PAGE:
Expanding Claude’s context window

Anthropic’s large language model, Claude, can now process up to 100,000 tokens. That means users can submit hundreds of pages of documents for it to analyze in one go.

Sequences of characters, like words, that the model processes to generate an output – its so-called “context window” – affect its performance and capabilities. If a model’s context window is larger, it can handle higher volumes of text and carry out more complex tasks, like search or summarization.

“The average person can read 100,000 tokens of text in ~5+ hours, and then they might need substantially longer to digest, remember, and analyze that information. Claude can now do this in less than a minute,” the startup explained

“For example, we loaded the entire text of The Great Gatsby into Claude-Instant (72K tokens) and modified one line to say Mr Carraway was ‘a software engineer that works on machine learning tooling at Anthropic.’ When we asked the model to spot what was different, it responded with the correct answer in 22 seconds.”

A larger context window opens up new applications – including things like summarizing financial reports, research papers, or court filings. Users can use the company’s API to find relevant information without having to read through pages of text first. Developers could quiz Claude to search for a particular part to better understand technical documentation.

Bots are listening to AI-generated songs, and Spotify doesn’t like that

Tens of thousands of AI-generated tracks uploaded on Spotify have been removed as the audio streaming platform tackles bot accounts artificially inflating listener numbers as well as raising copyright issues.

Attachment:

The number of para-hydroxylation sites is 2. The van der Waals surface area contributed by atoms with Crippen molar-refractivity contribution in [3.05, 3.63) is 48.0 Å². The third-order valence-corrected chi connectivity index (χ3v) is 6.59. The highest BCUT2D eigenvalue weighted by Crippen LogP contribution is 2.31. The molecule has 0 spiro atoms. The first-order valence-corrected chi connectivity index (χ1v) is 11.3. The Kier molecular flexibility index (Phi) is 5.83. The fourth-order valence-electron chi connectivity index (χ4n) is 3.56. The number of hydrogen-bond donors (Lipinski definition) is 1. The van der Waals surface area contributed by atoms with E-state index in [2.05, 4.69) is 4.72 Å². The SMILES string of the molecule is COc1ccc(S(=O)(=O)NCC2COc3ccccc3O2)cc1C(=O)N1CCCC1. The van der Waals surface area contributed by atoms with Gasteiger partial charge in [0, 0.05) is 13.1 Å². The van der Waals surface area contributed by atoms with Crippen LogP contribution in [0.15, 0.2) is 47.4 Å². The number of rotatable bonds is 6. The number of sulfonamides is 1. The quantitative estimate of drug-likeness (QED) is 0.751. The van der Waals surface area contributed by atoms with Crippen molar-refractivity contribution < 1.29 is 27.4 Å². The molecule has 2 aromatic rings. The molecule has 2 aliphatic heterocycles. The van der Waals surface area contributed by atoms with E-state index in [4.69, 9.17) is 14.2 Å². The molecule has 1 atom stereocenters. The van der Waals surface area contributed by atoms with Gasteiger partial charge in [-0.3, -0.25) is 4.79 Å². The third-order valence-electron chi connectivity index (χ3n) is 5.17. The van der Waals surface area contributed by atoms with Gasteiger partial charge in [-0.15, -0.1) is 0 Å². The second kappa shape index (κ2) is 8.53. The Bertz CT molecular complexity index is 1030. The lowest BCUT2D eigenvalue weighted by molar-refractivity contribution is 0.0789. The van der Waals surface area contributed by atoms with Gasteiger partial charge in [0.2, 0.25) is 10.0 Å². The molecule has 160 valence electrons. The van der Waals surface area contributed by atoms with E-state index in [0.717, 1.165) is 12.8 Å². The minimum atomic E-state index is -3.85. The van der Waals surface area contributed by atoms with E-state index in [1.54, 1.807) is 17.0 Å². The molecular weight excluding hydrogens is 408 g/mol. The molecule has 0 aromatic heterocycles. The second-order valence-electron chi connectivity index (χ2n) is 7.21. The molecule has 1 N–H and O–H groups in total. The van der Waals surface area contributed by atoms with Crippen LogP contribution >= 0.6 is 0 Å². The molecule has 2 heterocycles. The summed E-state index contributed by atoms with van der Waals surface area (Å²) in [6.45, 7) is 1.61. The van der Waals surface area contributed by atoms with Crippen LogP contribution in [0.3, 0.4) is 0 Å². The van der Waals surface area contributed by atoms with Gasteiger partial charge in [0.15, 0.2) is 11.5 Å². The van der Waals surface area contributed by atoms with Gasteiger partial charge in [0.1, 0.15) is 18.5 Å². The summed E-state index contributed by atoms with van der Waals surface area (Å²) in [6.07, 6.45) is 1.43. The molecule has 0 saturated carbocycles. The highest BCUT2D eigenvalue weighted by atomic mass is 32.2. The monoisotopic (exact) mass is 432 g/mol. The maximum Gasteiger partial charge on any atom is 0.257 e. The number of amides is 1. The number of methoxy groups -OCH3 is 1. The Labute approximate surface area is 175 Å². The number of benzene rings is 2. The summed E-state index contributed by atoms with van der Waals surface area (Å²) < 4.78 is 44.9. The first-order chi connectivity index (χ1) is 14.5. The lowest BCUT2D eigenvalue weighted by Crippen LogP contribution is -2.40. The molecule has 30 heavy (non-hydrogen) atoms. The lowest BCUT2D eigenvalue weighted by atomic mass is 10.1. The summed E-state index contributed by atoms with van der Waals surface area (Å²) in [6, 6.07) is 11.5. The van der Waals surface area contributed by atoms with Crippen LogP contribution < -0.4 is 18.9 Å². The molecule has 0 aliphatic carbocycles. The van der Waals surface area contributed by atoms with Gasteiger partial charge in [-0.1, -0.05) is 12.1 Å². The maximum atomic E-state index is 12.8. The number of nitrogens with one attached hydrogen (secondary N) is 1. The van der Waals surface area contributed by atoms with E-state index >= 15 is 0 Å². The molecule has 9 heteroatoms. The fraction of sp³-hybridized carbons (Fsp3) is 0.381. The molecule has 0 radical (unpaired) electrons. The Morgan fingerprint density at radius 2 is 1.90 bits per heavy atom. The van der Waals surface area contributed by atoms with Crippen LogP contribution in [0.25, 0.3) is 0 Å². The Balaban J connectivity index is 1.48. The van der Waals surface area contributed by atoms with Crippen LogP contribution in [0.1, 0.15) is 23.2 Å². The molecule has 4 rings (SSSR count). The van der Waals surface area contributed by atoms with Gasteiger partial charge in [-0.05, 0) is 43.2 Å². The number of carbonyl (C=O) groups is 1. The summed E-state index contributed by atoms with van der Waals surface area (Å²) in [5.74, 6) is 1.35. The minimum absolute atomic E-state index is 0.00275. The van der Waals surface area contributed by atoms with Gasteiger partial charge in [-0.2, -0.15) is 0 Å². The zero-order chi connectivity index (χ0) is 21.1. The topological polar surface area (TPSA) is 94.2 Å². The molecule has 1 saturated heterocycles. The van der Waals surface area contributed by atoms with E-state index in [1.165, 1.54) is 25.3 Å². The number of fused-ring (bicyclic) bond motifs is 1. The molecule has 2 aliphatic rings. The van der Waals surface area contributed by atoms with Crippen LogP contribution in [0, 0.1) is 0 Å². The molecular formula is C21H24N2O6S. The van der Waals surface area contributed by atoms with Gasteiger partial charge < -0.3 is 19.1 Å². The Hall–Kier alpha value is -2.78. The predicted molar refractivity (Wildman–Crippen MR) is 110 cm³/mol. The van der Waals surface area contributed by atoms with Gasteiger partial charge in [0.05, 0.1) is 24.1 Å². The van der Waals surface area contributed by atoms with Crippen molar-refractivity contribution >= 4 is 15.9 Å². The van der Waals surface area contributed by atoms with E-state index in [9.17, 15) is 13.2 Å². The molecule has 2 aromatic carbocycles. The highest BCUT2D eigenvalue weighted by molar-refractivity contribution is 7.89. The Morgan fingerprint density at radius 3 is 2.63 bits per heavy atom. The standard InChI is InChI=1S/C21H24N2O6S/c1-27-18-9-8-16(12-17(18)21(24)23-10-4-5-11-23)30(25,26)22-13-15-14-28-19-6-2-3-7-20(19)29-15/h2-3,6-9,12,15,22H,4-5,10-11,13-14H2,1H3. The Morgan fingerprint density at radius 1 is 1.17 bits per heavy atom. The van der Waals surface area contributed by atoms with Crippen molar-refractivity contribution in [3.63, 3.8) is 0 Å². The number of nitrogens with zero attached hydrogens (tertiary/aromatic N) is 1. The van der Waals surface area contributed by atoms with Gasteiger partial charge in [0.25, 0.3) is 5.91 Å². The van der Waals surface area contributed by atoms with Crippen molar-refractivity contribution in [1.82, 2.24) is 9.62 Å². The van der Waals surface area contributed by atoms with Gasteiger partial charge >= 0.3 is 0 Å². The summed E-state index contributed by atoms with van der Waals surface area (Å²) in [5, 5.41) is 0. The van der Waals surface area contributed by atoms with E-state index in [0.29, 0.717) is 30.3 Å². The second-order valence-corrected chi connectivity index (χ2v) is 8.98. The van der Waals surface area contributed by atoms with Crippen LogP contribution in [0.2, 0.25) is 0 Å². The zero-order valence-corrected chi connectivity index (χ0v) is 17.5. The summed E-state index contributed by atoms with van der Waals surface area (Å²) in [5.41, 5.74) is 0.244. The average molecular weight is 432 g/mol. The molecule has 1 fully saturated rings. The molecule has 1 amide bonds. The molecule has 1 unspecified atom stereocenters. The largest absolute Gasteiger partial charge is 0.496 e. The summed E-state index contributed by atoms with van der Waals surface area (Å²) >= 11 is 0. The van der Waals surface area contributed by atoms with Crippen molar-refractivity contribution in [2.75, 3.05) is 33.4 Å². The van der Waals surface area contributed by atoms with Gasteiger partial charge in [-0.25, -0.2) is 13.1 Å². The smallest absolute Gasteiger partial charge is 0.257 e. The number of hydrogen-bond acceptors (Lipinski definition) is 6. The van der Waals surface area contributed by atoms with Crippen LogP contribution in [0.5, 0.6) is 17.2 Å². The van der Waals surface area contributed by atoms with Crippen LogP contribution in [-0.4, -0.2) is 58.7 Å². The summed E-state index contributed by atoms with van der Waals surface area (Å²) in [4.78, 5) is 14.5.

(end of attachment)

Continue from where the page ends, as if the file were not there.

Universal Music, a major record label, alerted officials to suspicious activity on tracks created by Boomy on Spotify. Boomy creates tools to help people make AI-generated music, but listener counts for tens of thousands of its songs appeared to increase miraculously over a short period of time – suggesting that numbers had been inflated by online bots. 

After investigation, Spotify removed 7 percent of tracks uploaded by Boomy, according to The Financial Times. “Artificial streaming is a longstanding, industry-wide issue that Spotify is working to stamp out across our service,” it said. AI-generated music is controversial – especially if it clearly copies styles from human artists. 

Universal Music urged streaming services to take down a fake rap song that ripped off Drake and The Weeknd’s voices, saying it violates copyright law. Spotify, SoundCloud, and YouTube reportedly removed the track, but it can still be found here

The platform’s CEO, Lucian Grainge, reportedly told investors that “the recent explosive development in generative AI will, if left unchecked, both increase the flood of unwanted content on platforms and create rights issues with respect to existing copyright law.” ®